Time. Friend or Foe

Published: Nov 29 , 2012
Author: Alan Smith

On July 20th 1969, the late Neil Armstrong was the first man to step onto the surface of the moon. As commander of Apollo 11 his legend was secured by this act of endeavor, courage and ambition.

His words as he left the Eagle have been recorded for posterity. 'That's one small step for man, one giant leap for mankind". These words were beamed to the millions of global viewers making it one of the most watched televised events in history.

Fewer people heard the few words he said prior to these. Just before leaving the craft he said, "Good luck Mr. Gorsky". For years many assumed this referred to Armstrong's respect for a Russian astronaut. But Armstrong refused to be drawn on the question, and would not discuss his enigmatic remark. When asked he would simply smile and change the subject.

That was until July 5th 1995, 26 years after making the statement when a reporter in Tampa Bay Florida asked him the question again.

This time according to legend, Armstrong replied.

In 1938 when he was a young boy he had been playing baseball in his garden. The ball had accidently been hit into his neighbor's yard. The neighbors were the Gorsky's.

As Armstrong bent to pick up the ball, he heard through the open upstairs window Mrs Gorsky shout to her husband, "Sex you want sex! You can have sex when the kid next door walks on the moon"

Recording and capturing signals of flexibility from the other side, particularly in long term relationships is always good news.

If I can understand the circumstances under which a better deal, or a deal at all may be possible I can work towards achieving that goal, or at least as in Mr Gorsky's case watch out for the change in circumstances.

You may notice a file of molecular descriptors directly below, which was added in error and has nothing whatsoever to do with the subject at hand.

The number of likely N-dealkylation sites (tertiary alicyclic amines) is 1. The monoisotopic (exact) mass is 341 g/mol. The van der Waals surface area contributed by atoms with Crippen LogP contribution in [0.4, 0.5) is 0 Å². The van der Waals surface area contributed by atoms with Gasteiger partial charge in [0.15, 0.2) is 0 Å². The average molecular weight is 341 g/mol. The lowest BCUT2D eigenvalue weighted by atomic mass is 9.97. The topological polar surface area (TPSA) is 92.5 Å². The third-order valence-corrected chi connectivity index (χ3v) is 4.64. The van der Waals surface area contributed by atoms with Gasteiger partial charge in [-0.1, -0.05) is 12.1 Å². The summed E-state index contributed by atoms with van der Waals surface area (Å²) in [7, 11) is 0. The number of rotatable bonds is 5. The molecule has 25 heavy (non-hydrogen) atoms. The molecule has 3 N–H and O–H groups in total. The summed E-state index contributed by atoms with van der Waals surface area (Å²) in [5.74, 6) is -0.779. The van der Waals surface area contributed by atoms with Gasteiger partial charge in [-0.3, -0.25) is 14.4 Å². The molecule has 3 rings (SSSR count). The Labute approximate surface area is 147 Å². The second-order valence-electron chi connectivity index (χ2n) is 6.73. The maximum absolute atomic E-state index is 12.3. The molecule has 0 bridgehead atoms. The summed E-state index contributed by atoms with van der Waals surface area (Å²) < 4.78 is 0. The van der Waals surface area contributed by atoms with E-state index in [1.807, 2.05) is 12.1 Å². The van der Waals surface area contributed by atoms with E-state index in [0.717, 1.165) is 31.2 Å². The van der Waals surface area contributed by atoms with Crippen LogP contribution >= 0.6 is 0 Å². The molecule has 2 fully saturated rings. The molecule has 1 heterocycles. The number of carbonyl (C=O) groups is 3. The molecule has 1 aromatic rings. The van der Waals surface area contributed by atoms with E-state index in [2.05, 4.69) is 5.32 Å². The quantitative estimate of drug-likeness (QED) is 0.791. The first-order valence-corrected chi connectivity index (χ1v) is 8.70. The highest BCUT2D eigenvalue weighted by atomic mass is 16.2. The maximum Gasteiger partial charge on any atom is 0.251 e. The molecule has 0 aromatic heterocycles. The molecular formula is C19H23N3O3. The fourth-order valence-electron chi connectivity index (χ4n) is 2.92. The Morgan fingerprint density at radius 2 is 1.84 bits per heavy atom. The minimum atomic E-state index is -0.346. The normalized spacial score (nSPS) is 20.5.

It may be even worth the wait. I hope so for Mr Gorsky's sake.

Alan Smith, Partner


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Alan Smith
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Muck Shift

Just when is a deal not a deal…? I heard this story from a friend of mine the other week; there are some lessons to be learned! So, my pal is a developer and is building some houses on what is essentially a square site. Two sides of the square can be accessed from the road in a neighboring housing estate and the other two are beside a field owned by another developer. There is a huge pile of muck to shift before the actual building project; this phase is known in the trade – and not unreasonably - as a "muck-shift"! As there will be 80 -100 lorries coming in and out each day for 6 weeks, it was considered more convenient to access the site over the field, so an approach was made to the developer to discuss the terms under which he would allow access. This is a standard arrangement and the deal typically is that the field would be returned to the owner in its original condition. Developer makes a bit of money, where otherwise he wouldn’t; homeowners in the adjoining estate are less inconvenienced; builder does not need to spend money cleaning the streets and getting them back to a usable state at the end of the project. Win-win.

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